After hanging up the phone, Ms. Lee realized that the number used by the person matched the one used by the man who claimed to have mistakenly transferred money.

She promptly reported the incident again to the police.

Ms. Lee expressed her frustration, as over a month had passed since the incident, yet no significant progress had been made in the investigations by the police and the bank.

She provided the police with the imposter’s phone number and now hopes to recover the scammed S$200,000.

The Singapore Police Force confirmed receiving these two reports and stated that investigations are ongoing.

Government agency impersonation scams: 134 individuals fall Victim to deceptive tactics

Ms. Lee’s unfortunate experience is not an isolated incident. Singapore has previously witnessed numerous similar cases.

For instance, another Singaporean woman learned a costly lesson when she suffered a S$50,000 loss after falling victim to the ‘Musan King sales’ scam.

Additionally, a man lost S$6,000 in an online ‘bak chang’ (meat dumplings) scam, where he was lured by the promise of a cheap deal priced at only S$2.

On Monday (17 Jul), the Singapore Police Force issued a public alert regarding an ongoing and concerning trend of a scam variant involving the impersonation of government agencies.

Between 1 June and 12 July this year, at least 134 individuals have fallen victim to this scam, collectively losing at least $375,000.

In this particular scam, the victims receive unsolicited phone calls or in-app calls, such as WhatsApp video calls, allegedly from government agencies like the Singapore Police Force (SPF) or the Ministry of Manpower (MOM).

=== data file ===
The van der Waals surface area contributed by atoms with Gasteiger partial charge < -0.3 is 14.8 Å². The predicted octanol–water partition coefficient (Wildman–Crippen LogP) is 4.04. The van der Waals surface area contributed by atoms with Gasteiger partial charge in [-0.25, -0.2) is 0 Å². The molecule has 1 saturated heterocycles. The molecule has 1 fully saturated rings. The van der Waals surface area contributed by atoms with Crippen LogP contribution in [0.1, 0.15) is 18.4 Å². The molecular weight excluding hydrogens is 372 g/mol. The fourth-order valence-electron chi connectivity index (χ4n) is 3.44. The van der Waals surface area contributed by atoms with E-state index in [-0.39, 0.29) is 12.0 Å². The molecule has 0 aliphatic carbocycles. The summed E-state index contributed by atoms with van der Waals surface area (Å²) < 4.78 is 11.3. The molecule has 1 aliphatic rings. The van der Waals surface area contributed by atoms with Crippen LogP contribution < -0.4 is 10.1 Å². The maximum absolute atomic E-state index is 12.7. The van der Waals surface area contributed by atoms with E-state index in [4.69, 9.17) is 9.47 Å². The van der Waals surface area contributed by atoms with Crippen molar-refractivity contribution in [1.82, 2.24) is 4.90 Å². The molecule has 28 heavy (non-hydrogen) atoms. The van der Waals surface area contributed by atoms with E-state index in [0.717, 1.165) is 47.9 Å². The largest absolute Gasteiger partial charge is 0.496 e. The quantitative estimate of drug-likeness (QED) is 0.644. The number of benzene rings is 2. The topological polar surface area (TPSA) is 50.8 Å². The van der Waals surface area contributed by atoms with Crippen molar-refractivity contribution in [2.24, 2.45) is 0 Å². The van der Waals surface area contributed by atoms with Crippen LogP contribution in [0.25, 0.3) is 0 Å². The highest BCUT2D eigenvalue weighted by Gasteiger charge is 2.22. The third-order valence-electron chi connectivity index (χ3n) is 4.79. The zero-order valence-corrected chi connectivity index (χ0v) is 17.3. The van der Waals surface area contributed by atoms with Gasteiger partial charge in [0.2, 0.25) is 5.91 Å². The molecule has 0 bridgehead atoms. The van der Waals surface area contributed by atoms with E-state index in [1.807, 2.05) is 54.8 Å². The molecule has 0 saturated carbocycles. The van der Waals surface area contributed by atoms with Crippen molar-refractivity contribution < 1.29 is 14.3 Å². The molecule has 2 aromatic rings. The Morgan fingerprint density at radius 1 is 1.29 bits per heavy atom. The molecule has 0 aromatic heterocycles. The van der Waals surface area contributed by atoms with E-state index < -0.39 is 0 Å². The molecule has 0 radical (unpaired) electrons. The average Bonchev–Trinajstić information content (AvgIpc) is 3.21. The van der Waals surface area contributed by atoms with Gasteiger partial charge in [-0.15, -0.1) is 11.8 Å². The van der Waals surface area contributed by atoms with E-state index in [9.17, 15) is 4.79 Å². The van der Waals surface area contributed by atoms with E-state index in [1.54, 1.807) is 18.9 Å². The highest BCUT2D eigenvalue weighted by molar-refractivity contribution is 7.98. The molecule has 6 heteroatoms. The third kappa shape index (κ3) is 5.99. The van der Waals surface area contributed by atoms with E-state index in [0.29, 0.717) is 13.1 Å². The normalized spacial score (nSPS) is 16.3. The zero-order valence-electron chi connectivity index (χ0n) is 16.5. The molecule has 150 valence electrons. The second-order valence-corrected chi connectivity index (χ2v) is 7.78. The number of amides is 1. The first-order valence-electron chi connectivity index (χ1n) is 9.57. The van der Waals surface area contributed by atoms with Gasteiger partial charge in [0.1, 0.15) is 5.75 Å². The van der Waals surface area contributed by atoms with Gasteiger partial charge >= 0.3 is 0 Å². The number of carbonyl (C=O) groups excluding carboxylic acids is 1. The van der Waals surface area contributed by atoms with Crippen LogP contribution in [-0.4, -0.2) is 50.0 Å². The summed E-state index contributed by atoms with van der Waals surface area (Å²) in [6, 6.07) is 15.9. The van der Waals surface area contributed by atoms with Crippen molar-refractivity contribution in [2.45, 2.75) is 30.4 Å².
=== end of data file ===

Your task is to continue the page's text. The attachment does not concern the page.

The scammers falsely claim that there are issues with the victim’s bank accounts and request additional verification. To resolve these purported issues, the scammers trick the victims into providing sensitive banking and personal information, including banking credentials and One-Time Passwords (OTPs).

In some instances, victims may also be asked to display their identity cards, work permits, or bank cards during video calls with the fake “SPF” or “MOM” officers.

The Police to advise members of the public to adopt the following precautionary measures:

  1. ADD – ScamShield App and set security features (e.g., enable two-factor (2FA) or multifactor authentication for banks and set transaction limits on internet banking transactions, including PayNow/PayLah).
  2. CHECK – Before giving your banking credentials over the telephone or WhatsApp, check with authorised sources because the Police will never ask you for your banking credentials and OTP over the telephone or WhatsApp. Never share your banking credentials, including your OTPs with anyone over the phone.
  3. TELL – Report the number to WhatsApp for them to initiate in-app blocking. If you disclosed your banking details, report this to your bank immediately. Tell your friends about this scam so they do not fall for it.